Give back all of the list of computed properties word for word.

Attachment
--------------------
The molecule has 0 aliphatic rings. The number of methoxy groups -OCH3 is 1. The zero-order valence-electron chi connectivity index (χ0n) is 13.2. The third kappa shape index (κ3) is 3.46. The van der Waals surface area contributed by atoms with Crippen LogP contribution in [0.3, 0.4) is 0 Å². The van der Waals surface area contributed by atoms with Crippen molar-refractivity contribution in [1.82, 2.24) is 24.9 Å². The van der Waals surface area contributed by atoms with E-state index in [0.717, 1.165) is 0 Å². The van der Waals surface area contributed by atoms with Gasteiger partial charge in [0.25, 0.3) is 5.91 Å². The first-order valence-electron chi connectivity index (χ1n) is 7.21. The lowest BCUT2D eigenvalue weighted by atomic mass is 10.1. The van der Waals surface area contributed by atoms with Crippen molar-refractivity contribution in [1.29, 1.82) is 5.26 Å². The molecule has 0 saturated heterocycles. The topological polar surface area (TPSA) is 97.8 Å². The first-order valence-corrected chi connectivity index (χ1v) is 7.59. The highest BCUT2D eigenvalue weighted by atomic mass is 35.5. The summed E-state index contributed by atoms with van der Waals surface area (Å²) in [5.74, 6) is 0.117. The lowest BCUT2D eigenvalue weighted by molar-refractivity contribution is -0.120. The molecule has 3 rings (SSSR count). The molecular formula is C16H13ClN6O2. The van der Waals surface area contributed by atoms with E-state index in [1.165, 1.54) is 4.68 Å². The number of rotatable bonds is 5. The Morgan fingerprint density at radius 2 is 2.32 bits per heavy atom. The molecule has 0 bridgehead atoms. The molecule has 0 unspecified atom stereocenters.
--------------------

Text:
The molecule has 0 aliphatic rings. The number of methoxy groups -OCH3 is 1. The zero-order valence-electron chi connectivity index (χ0n) is 13.2. The third kappa shape index (κ3) is 3.46. The van der Waals surface area contributed by atoms with Crippen LogP contribution in [0.3, 0.4) is 0 Å². The van der Waals surface area contributed by atoms with Crippen molar-refractivity contribution in [1.82, 2.24) is 24.9 Å². The van der Waals surface area contributed by atoms with E-state index in [0.717, 1.165) is 0 Å². The van der Waals surface area contributed by atoms with Gasteiger partial charge in [0.25, 0.3) is 5.91 Å². The first-order valence-electron chi connectivity index (χ1n) is 7.21. The lowest BCUT2D eigenvalue weighted by atomic mass is 10.1. The van der Waals surface area contributed by atoms with Crippen molar-refractivity contribution in [1.29, 1.82) is 5.26 Å². The molecule has 0 saturated heterocycles. The topological polar surface area (TPSA) is 97.8 Å². The first-order valence-corrected chi connectivity index (χ1v) is 7.59. The highest BCUT2D eigenvalue weighted by atomic mass is 35.5. The summed E-state index contributed by atoms with van der Waals surface area (Å²) in [5.74, 6) is 0.117. The lowest BCUT2D eigenvalue weighted by molar-refractivity contribution is -0.120. The molecule has 3 rings (SSSR count). The molecular formula is C16H13ClN6O2. The van der Waals surface area contributed by atoms with E-state index in [1.165, 1.54) is 4.68 Å². The number of rotatable bonds is 5. The Morgan fingerprint density at radius 2 is 2.32 bits per heavy atom. The molecule has 0 bridgehead atoms. The molecule has 0 unspecified atom stereocenters.